Our scoutmaster called the meeting to attention for about the fifth time. “Are you all clear on the itinerary? We have got to be out of here early on Thursday morning, so don’t forget to bring your packs to the church Wednesday night. You need to have all of your gear in them, and Butch will evenly distribute the food he has purchased into them.”

Butch was the Senior Patrol Leader, and he had planned the menu and would buy the food. Usually, we decided on the food as a troop, but he wouldn’t let anyone help because he wanted to do it all himself.

As directed, we all dropped our packs off at the church at the appointed time. We saw bags and bags of groceries, but Butch said he wanted the meals to be a surprise, so he wouldn’t let anyone near any of it. He told us to just drop our packs and leave. Not anxious to spend any more time with those mundane tasks than we had to, we all gladly did as we were told.

The next morning, before sunup, we loaded everything into our scoutmaster’s van and were soon on our way. We arrived at the trail head at about 10:00. It was a beautiful spot with a stream running along side the parking lot, cascading to join the Falls River.

We each pulled our pack from the van, and hoisted it onto our shoulders. Each boy groaned at the weight, but everyone wanted to act tough, and no one wanted to be the first to complain. I was the biggest and strongest, but even I had to take a deep breath as I buckled the waist strap tighter to keep the heavy weight in place.

We slung our canteens over our shoulders and were on our way. Our scoutmaster waved until we were out of sight. Now, years later, having been a scoutmaster myself, I can’t imagine sending boys off alone. My scouts would have burned down the forest. But my scoutmaster didn’t like to hike or camp, so he did it all of the time. I’m not sure our parents ever knew.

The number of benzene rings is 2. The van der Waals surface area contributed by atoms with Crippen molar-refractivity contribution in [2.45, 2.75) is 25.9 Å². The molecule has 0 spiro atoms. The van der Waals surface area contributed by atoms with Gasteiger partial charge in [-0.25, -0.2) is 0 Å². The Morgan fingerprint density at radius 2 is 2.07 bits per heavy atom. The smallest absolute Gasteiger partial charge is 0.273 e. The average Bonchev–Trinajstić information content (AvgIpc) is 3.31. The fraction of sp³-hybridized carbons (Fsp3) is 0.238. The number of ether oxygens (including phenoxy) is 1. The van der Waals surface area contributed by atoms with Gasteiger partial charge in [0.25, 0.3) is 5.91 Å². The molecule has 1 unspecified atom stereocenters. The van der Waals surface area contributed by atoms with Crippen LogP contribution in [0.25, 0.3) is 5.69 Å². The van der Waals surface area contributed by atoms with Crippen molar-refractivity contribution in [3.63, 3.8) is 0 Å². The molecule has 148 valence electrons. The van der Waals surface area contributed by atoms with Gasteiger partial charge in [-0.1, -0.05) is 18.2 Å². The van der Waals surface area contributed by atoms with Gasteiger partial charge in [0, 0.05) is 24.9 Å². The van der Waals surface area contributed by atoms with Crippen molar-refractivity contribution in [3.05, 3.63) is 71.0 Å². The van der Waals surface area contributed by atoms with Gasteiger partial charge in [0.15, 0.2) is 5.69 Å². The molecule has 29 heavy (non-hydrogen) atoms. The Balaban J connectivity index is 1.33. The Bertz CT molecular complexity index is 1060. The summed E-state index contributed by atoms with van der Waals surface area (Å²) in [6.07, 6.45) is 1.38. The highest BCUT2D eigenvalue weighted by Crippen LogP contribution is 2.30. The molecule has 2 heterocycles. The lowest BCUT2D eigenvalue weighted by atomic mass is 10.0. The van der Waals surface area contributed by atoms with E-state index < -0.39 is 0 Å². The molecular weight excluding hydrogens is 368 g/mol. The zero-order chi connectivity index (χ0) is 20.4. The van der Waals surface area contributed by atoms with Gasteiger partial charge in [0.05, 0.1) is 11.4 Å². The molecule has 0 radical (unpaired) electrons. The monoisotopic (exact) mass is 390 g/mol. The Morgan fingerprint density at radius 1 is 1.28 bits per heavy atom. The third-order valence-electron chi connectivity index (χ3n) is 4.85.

The trail wasn’t the hardest one we had ever hiked. It only meandered up and down hills. We watched intently for each Forest Service sign that told us of our progress. The first one, right near the parking lot, said we had five miles to travel.

We started out talking and visiting. We often told stories about other great adventures we had had, though each tale grew from every retelling. The stream provided background music since the trail followed along its bank.

The scenery was beautiful. The thick forest, with ferns and lush undergrowth, would occasionally give way to an open meadow. We would catch glimpses of deer and elk now and then, and, at times, we would come to a rise that would give us just enough of a vista that we could see back into the valley.

At first, we enjoyed the hike immensely, but it wasn’t long before our chatter ceased. We could do nothing but breathe hard and labor our way forward. That is, everyone could except for Butch. He moved ahead fast and yelled at us to hurry, telling us how slow we were, calling us wimps.

We continued moving, getting more and more tired. We were perspiring so much that our thirst was insatiable, and our canteens were running low. Finally, when we reached the halfway point, one of the boys broke down and said he had to rest. The rest of us were glad we didn’t have to say it, but happy to join him. Butch dropped his pack, calling us sissies, and ran off to explore.

“You know,” Lenny said. “Butch is in the worst shape of all of us. How can he be so full of energy?”

We all looked at each other, and immediately realized something was wrong. Though Butch had told us not to open our packs so we could all be surprised, we lifted his and found it weighed about one-fourth of what ours did.

Lenny grinned. “It’s time to show him what sissies do when they get mad.”

 

Daris Howard, award-winning, syndicated columnist, playwright, and author, can be contacted at [email protected]“>[email protected]; or visit his website